Another lazy Sunday morning means another quality chamber concert for the Wigmore Hall cognoscenti. This week, their complimentary sherry was served with a cocktail of violin and piano duets, mixing the contrasting flavours of Pärt, Schubert and Richard Strauss, courtesy of child-prodigy-turned-twentysomething virtuoso Chloë Hanslip and established pianist Charles Owen.

I’m afraid my restaurant metaphor breaks down here. Arvo Pärt’s Fratres, though it was presented as an hors-d’oeuvre, could only be a sorbet, ice cold and crystal clear as it is. Despite the momentum created by continuous spread-chord style of the solo violin opening, this is a music of stasis: Pärt’s piano, upon its entrance, extracts the listener from time and space, and the violin becomes weightless as it extemporises over the simple chords and pedals of its partner. Hanslip’s introduction was tentative and she often missed the top notes of her spread chords, but with an increased musical intensity she gained an evenness of tone vital for such motionless music, and when the opening section returned accompanied by heavy piano chords, she proved she could hit those notes no problem. Her real violin mastery was witnessed in her spotless harmonics melody, and equally in a passionately played stratospheric double-stopping section over a double pedal in the piano, as Pärt exploits extremes of register to create his vast and enveloping sonic vacuum. Charles Owen at the piano played a supporting role, but a vital one all the same, as it is from the piano’s chorale-like chords that the violin finds all its inspiration. Fratres, although short and relatively simple, is an intense listening experience, and as detoxicating and palate-cleansing as any watermelon sorbet I’ve ever tasted.

The warm tremolo piano chords with which Franz Schubert’s Fantasy in C began melted the atmosphere somewhat, but in spite of this change in technique and temperature, the music maintained a consistency of exquisite weightlessness. This was as much to do with Owen’s lightness of touch as Hanslip’s sweetly vulnerable, vibrato-less opening passage; for Schubert favours the piano far more than Pärt does, and this is much more of a violin and piano work than a violin with piano.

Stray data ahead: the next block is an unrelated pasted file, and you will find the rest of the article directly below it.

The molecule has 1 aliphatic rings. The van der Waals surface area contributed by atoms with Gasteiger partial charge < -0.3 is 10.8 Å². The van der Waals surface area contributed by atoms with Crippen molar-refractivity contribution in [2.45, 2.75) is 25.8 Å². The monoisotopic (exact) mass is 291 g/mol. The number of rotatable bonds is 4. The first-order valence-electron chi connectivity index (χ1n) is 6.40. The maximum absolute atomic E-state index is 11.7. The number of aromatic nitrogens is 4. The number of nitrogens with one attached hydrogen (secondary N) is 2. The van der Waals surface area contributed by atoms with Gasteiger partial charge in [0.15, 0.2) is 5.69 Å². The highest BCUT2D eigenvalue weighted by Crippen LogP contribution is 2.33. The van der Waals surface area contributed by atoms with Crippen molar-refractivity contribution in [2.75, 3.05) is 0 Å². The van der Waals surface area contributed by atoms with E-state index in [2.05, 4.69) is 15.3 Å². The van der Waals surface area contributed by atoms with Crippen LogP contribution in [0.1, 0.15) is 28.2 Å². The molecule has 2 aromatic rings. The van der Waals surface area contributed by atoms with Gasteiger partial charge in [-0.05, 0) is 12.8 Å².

Indeed, as the violin’s cadenza-like flourish led into the Allegretto, the two instruments played thematic ping-pong, rebounding the spritely first subject between them, showing good communication in their insistent echoing. The third section (the Fantasy isn’t really divisible into movements) was a Theme and Variations, for which the little early-Romantic theme par excellence – full, as it is, of yearning and desire only half fulfilled – saw the violin shine in a triplet variation, in which Hanslip’s note weighting was excellent, and then submit to a subservient pizzicato role, playing second fiddle to the piano’s own whirring triplets. Another variation, slower and full of trills and spread chords, once again revealed the violinist to be a little uncertain on the E-string, before a recapitulation of the work’s opening led into a joyous, simple dance-like tune. The pair seemed to be enjoying Schubert’s writing, and they worked together reassuringly well for the most part, although their ending was hardly convincing, as they failed to navigate a tricky cross-rhythmic passage entirely seamlessly. All the same, it was a lovely performance of a lovely little piece; not Schubert at his tragic, serious best, but perfect for a Sunday morning.

Richard Strauss wrote his Violin Sonata in E flat when he was my age as I write this, which, moreover, was Miss Hanslip’s age last year. We can’t all be geniuses, I console myself saying. But if this is hardly Strauss at his most groundbreaking, its rich late-Romanticism certainly inspired the violinist to be at her best. The almost Sturm und Drang-style opening featured some particularly naufragous pianism from Owen, with Hanslip tending to calm his ruffled feathers. She was in total control, and had a much more commanding presence than previously.

She also proved at her most impassioned, and rightly so: Strauss’ more meaty music requires some good tucking into, and what’s more, it was by now past noon, and so morally acceptable. The second movement was as tender as butter, the duo finding the perfect balance as they flittered between anxious piano tremolos and the furry warmth of the muted violin, and ending on a truly serene note. However, the hints of darkness resurged in the piano’s introduction to the final movement, before the deep minor was ousted by an assertive major. The violin does little but provide a deliciously showy garnish to the Kiev-esque (Gates of, not chicken) crashing chords in the piano, but the performers came together to share in a climactic final passage that left us all feeling replete and content; with perhaps just a little room for sweetness, which came in the form of a playful yet virtuosic tango-like encore.